Trainable Feature Extraction Tutorial

There are many situations in which a feature extractor requires some training. For example, a common feature used in document classification is to generate a TF-IDF score for each word in the document. This requires knowing the term frequencies of words and the distribution of those words across a corpus of documents. Such information can be acquired by counting up words in a corpus and giving that information to the feature extractor in a training step. Another example is to scale a numeric feature to a normalized value whose mean value is zero and standard deviation is 1. This requires knowing the average value of a feature and its standard deviation. Again, this information can be acquired by examining many values of a given numeric feature and computing the mean and standard deviation in a training step for the feature extractor. ClearTK provides a TrainableExtractor interface to support feature extractors which require training.


As mentioned above, a common feature extractor used in document classificataion provides TF-IDF score for each word in a document. ClearTK provides an implementation of this called TfidfExtractor which looks like this:

CleartkExtractor<DocumentAnnotation, Token> countsExtractor = 
   new CleartkExtractor<DocumentAnnotation, Token>(
        new CoveredTextExtractor<Token>(),
        new CleartkExtractor.Count(new CleartkExtractor.Covered()));

TfidfExtractor<String, DocumentAnnotation> tfidfExtractor = 
   new TfidfExtractor<String, DocumentAnnotation>("TF-IDF", countsExtractor);


In the above code a feature extractor that counts words/tokens is first instantiated as countsExtractor. A typical feature generated by this feature extractor would have a name such as Count_Covered_fox and a value such as ‘4’ if a document contained the word “fox” four times. Next a TF-IDF feature extractor is instantiated with countsExtractor as tfidfExtractor. In this example, it is typed with String as its first type parameter because this code is pulled from a document classification example and we will be assigning classification outcomes of type String to each document. The second type parameter is DocumentAnnotatin because we will be classifying annotations of this type. Finally, the tfidfExtractor calls a load method which loads in all the TF-IDF information for this feature extractor from the provided uri. A typical feature generated by this feature extractor would have a name such as TF-IDF_Count_Covered_fox and a positive double value corresponding to the TF-IDF score for the word “fox”. This feature extractor would be called like this:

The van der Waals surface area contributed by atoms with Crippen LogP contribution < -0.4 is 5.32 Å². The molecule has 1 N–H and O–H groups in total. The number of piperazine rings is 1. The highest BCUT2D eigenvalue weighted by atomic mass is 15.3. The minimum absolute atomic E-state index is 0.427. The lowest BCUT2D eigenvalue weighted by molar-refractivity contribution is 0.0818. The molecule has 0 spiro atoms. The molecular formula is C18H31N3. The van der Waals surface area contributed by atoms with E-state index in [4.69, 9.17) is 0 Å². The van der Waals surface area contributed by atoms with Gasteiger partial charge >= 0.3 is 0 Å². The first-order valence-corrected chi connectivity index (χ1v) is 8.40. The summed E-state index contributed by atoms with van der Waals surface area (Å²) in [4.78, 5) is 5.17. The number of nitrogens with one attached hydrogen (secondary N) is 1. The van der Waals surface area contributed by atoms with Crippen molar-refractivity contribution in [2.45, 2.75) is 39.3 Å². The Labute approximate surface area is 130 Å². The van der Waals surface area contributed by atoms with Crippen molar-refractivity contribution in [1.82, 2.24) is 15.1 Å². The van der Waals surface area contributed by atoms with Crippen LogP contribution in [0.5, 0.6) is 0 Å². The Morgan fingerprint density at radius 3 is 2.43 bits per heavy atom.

DocumentAnnotation doc = (DocumentAnnotation) jCas.getDocumentAnnotationFs();
tfidfExtractor.extract(jCas, doc);

The extract method will return a list of features corresponding to a TF-IDF score for each token annotation in the document.


Training the TfidfExtractor requires the following steps:

  1. Instantiate the TfidfExtractor as in the example code above but do not call the load method.
  2. Run the feature extractor on a large number of documents. For each list of features returned create an Instance<String> object and collect these objects.
  3. Call the tfidfExtractor.train method and pass in the collected instances. This will method will create an IDFMap object from all of the features containing word counts.
  4. Finally, call method to save the IDFMap data that was collected in the train method to the provided path. The provided path now points to a resource that can be loaded via tfidfExtractor.load(uri).

In practice, training an extractor is not this straightforward for a variety of reasons:

We have taken an integrated approach in which both classifier training and feature extraction training can be accomplished with a single pass over the training data by performing the following steps:

  1. A feature extractor that is not trained is instantiated and generates features that can be later transformed after the feature extractor has been trained. These features are defined by the class TransformableFeature. In the tfidfExtractor example, the TransformabelFeature created contains the features generated by its sub-extractor countsExtractor.
  2. Training data is generated with untrained feature extractors using the InstanceDataWriter class rather than a machine learning library specific data writer such as e.g. LibSvmStringOutcomeDataWriter. This writes out the instance objects to disk using Java serialization. Again, the instances created will contain features from the untrained feature extractors of type TransformableFeature.
  3. We then load the Instance objects from disk using the code: InstanceStream.loadFromDirectory(someDirectory);
  4. Next, the feature extractors requiring training are trained using the instance data loaded in the previous step. Each feature extractor will be trained using those TransformableFeature features which were generated by it. The code called is e.g. tfidfExtracgtor.train(instances);
  5. Next, the trained feature extractors transform any features that were generated by them in the training data. For the tfidfExtractor example, all of the features generated by countsExtractor will be transformed into features that contain TF-IDF scores.
  6. We then write the instances (whose features are now transformed) using a machine learning specific data writer such as LibSvmStringOutcomeDataWriter.
  7. Finally, classifier training is performed on the resulting training data.

A complete example

A complete example of how this all works in code can be found in the class org.cleartk.examples.documentclassification.advanced.DocumentClassificationEvaluation in the examples project. The method train contains code for executing all the steps above.